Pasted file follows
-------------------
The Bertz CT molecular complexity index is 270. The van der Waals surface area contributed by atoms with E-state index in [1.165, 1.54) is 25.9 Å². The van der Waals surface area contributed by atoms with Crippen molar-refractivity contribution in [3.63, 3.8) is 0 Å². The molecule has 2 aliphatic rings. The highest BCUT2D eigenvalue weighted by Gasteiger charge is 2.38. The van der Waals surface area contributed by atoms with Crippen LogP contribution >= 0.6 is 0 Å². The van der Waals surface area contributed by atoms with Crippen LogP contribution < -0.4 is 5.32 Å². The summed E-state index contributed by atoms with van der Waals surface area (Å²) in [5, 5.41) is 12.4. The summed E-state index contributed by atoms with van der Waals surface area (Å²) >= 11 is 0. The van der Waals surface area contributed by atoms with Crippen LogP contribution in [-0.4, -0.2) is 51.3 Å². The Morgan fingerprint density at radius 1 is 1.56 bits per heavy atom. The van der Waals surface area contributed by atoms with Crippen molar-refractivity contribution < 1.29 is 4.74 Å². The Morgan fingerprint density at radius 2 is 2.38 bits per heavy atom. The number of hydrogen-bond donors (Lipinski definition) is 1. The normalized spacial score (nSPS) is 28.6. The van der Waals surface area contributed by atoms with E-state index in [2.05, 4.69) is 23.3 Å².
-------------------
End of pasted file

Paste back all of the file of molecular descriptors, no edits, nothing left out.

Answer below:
The Bertz CT molecular complexity index is 270. The van der Waals surface area contributed by atoms with E-state index in [1.165, 1.54) is 25.9 Å². The van der Waals surface area contributed by atoms with Crippen molar-refractivity contribution in [3.63, 3.8) is 0 Å². The molecule has 2 aliphatic rings. The highest BCUT2D eigenvalue weighted by Gasteiger charge is 2.38. The van der Waals surface area contributed by atoms with Crippen LogP contribution >= 0.6 is 0 Å². The van der Waals surface area contributed by atoms with Crippen LogP contribution < -0.4 is 5.32 Å². The summed E-state index contributed by atoms with van der Waals surface area (Å²) in [5, 5.41) is 12.4. The summed E-state index contributed by atoms with van der Waals surface area (Å²) >= 11 is 0. The van der Waals surface area contributed by atoms with Crippen LogP contribution in [-0.4, -0.2) is 51.3 Å². The Morgan fingerprint density at radius 1 is 1.56 bits per heavy atom. The van der Waals surface area contributed by atoms with Crippen molar-refractivity contribution < 1.29 is 4.74 Å². The Morgan fingerprint density at radius 2 is 2.38 bits per heavy atom. The number of hydrogen-bond donors (Lipinski definition) is 1. The normalized spacial score (nSPS) is 28.6. The van der Waals surface area contributed by atoms with E-state index in [2.05, 4.69) is 23.3 Å².